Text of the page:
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Blackswanwood

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I would welcome any advice on workshop lighting.

I am starting from a blank canvas with a new workshop and thinking about using led strip lights or panels. Various manufacturers make various claims about their products being close to/equivalent of daylight.

If anyone can “shed any light“ on whether these claims are correct and/or anything else to look out for I will be grateful.
 

Roland

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Last year I put three led strips into my workshop, and they do look like daylight. They came from CEF rather one of the DIY sheds. Unfortunately I can’t remember what the product is, and I suspect that it will have been superseded by now anyway.
 

DBT85

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Anything cheap will have the opportunity for variance more than something from an established name, but I know that Gosforth Handyman and Peter Millard both put LED panels up and were both very pleased with them. Theirs were both the same 6500k ones and both shoot a lot of video using them, those came from eBay. The same seller also does them in about 5 other temperatures.

Vids of them putting them up and talking about them.
https://www.youtube.com/watch?v=Mwf9t4NPovY
https://www.youtube.com/watch?v=TrukKsGFGO8
 

Inspector

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1,000 lumens per square metre for detailed workshop light levels and 6,000 Kelvins or above for the whitest light.

Pete
 

mbartlett99

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There's nothing to stop you using any fixture at all and fitting bulbs/tubes/etc at the correct colour temp. 5500K is daylight balanced 2700K tungsten balanced (ie noticeably warm yellow) and above 5500K getting bluer. I use cheap Wickes fluorescent fixtures with 5500k led tubes.

The more expensive bulbs/tubes should be closer to their given colour temp. You can go the whole hog and use led bulbs designed for photographers although its not a cheap option (about 15GBP for a 100W).
 

Sideways

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Probably a personal thing but I find the "cold" looking blue tint associated with 6500 Kelvin lights and the green-violet of many of the cheap, unrated lights to be thoroughly obnoxious.
Walking around the neighborhood in the evening I pass a couple of houses that stand out because they have been refitted with these in their living rooms - it looks like the aliens have landed !
I would, and did pick lights rated between 4000 and 5500K as much easier to live with.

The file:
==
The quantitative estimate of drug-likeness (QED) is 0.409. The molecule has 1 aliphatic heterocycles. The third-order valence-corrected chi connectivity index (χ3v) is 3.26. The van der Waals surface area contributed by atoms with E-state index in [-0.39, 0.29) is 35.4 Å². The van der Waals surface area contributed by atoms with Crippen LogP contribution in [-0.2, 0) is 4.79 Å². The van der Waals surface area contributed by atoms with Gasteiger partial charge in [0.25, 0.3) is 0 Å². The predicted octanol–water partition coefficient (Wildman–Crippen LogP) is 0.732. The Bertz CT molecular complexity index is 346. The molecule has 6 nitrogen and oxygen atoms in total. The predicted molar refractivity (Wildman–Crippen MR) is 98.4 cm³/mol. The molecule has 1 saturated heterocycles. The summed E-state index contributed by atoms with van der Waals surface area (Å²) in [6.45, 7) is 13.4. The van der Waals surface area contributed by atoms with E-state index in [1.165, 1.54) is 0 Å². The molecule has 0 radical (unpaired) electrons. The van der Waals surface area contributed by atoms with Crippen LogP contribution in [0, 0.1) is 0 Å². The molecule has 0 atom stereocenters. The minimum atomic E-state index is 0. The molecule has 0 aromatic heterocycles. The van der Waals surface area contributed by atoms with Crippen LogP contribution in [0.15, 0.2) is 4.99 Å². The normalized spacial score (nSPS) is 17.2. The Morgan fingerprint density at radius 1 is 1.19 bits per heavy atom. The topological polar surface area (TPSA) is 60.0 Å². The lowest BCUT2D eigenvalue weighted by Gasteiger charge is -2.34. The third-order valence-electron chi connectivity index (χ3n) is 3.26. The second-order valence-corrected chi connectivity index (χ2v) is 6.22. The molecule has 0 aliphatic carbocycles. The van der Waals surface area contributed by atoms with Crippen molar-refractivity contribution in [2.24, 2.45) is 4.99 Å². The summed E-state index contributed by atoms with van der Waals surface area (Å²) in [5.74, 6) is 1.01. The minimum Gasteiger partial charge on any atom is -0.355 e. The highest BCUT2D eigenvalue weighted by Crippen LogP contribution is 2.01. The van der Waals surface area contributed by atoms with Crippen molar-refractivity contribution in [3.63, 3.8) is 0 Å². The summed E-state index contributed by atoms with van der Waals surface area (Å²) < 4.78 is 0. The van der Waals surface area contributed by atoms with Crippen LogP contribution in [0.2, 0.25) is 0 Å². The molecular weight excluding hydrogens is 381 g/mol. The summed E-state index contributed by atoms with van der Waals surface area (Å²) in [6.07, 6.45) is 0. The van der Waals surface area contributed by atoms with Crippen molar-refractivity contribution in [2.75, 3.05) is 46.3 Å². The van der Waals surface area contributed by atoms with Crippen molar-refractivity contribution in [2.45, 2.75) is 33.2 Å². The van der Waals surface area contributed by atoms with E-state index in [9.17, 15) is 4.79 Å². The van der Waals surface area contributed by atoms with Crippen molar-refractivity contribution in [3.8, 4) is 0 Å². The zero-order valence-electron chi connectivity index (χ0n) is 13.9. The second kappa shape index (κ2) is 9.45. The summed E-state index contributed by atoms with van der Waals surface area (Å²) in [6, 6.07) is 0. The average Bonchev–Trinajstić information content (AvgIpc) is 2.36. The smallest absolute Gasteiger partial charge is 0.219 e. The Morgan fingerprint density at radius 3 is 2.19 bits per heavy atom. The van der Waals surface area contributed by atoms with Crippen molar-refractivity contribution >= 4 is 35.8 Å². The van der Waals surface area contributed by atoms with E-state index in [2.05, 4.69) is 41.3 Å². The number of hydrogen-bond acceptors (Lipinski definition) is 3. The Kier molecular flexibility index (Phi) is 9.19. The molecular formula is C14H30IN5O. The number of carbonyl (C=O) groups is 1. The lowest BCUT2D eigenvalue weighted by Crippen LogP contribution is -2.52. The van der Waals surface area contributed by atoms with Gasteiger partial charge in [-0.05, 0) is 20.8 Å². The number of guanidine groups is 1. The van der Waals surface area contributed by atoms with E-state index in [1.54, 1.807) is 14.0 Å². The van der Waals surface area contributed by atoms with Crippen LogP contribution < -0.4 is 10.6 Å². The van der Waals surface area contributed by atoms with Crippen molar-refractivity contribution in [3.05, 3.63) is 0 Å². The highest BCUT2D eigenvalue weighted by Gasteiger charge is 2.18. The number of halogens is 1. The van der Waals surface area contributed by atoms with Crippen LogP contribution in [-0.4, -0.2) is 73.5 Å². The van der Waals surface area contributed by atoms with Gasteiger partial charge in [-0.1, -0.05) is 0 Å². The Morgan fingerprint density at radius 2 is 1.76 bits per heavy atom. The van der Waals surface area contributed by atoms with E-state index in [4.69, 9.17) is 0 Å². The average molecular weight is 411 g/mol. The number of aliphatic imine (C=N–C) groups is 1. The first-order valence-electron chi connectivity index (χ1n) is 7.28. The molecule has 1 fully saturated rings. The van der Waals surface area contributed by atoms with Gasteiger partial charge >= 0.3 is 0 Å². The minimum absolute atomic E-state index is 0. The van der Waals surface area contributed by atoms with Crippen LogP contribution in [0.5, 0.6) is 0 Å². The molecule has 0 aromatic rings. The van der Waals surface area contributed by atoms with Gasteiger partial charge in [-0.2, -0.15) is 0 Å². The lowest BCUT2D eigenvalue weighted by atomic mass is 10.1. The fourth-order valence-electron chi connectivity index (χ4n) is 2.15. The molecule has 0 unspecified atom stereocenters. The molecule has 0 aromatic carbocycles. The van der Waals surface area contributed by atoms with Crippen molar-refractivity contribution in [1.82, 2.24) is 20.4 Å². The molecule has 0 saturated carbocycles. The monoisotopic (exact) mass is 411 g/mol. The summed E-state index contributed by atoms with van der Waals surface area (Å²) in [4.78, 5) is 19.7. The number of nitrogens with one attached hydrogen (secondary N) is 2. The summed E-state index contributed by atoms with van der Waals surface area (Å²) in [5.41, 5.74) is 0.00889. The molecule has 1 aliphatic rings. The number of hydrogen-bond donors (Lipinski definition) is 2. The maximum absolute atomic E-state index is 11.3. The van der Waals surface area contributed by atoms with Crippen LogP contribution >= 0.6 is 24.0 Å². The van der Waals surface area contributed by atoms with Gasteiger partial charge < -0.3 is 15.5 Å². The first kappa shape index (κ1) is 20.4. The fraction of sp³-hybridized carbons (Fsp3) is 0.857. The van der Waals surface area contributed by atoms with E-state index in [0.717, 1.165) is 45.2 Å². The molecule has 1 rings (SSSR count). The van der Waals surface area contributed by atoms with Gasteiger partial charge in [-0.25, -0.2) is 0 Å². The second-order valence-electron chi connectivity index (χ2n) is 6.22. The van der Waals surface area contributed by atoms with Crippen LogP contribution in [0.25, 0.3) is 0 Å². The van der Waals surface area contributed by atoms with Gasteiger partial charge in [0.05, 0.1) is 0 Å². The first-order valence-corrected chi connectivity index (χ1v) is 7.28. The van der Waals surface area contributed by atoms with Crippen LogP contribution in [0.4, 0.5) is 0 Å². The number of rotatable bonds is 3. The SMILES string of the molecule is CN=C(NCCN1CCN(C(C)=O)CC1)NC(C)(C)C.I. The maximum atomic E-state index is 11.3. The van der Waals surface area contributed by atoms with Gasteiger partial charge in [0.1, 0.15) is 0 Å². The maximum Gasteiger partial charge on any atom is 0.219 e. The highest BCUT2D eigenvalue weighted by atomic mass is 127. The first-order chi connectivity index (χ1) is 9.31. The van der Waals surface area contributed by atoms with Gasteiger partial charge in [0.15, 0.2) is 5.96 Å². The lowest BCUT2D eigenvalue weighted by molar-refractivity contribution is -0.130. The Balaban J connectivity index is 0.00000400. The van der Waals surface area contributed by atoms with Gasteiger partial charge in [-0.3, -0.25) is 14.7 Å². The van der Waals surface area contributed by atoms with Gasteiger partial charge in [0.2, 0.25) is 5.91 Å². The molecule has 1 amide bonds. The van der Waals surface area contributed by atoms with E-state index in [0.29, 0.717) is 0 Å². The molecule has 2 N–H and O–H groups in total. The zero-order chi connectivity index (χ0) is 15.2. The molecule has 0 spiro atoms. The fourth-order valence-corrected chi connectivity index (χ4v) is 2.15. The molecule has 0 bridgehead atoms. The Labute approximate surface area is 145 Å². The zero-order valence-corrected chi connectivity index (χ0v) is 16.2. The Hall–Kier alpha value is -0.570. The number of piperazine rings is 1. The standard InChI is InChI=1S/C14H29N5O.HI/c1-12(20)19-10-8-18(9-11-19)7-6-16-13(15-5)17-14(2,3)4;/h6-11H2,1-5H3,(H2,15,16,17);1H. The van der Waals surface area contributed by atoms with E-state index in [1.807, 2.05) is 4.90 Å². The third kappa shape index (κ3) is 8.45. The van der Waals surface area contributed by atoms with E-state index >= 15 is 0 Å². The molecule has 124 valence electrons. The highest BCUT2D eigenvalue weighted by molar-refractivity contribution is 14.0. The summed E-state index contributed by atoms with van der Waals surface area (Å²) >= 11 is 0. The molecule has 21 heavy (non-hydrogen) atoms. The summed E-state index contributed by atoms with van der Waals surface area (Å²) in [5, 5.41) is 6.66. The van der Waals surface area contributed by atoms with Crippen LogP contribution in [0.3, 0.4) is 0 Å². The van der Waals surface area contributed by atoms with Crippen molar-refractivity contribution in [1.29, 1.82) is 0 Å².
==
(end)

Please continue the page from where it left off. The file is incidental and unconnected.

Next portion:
Very warm or cold tinted lights will make it harder to judge colours properly. There is a new number given for some of the better lights now called CRI (colour rendering index) this is a measure of how the light affects the look of colours compared to under natural light. Think : taking a piece of clothing to the shop doorway to check what the colour really is in daylight. A CRI of 90 or more means colours should look pretty accurate, whether the light is a warm or a daylight one.
 

Woody2Shoes

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My 2ds worth:
1 look for luminous efficency of more than 100 lumens light output per watt power input.
2 Look for a colour temperature which is somewhere 3000 to 5000K for task lighting.
3 Look at the CRI (colour registration index) and go for the highest figure you can afford, ideally better than 90. Many cheaper brands have poor cri and this accounts for much of the blue/green harshness. You want the lamp to provide a balance of light wavelengths.
4 IME It's worth paying for a known brand eg Philips or Osram as you have more assurance over reliability and fire safety.
 

Woody2Shoes

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My 2ds worth:
1 look for luminous efficency of more than 100 lumens light output per watt power input.
2 Look for a colour temperature which is somewhere 3000 to 5000K for task lighting.
3 Look at the CRI (colour rendering index) and go for the highest figure you can afford, ideally better than 90. Many cheaper brands have poor cri and this accounts for much of the blue/green harshness. You want the lamp to provide a balance of light wavelengths.
4 IME It's worth paying for a known brand eg Philips or Osram as you have more assurance over reliability and fire safety.
 

GerryKnowles

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Hi, All sorry for the late involvement to the thread , but I am a fairly new member building my own outhouse, and I own a lighting company so maybe able to chuck in a few bits that might help

1) IP rating will need to be 20 or above ( no biggy most fittings are)
3) I would go for an integrated LED batten type fitting and hang it from chains or directly to the ceiling. They are incredibly light and very easy to fix, all come with an integrated driver so just fix to a mains supply
4) for general areas 100 lux is fine but for areas that you work in try to achieve 250 lux eg a workshop bench
5) CRI most LED fixtures are 80 or above this is fine for most general work , if you are spraying cars or doing any work that requires a lot of variance of colours you need CRI 95
6) Colour temperature this is really personal preference there are no hard and fast rules for workshops. A low Kelvin rating 2700/3000K creates a warm cozy ambience and higher Kelvin 4500/6000K rating creates a clean stark appearence.
7) we are General Lamps ltd in High Wycombe , if you google us will be happy to offer a discount to UKworkshop members
 

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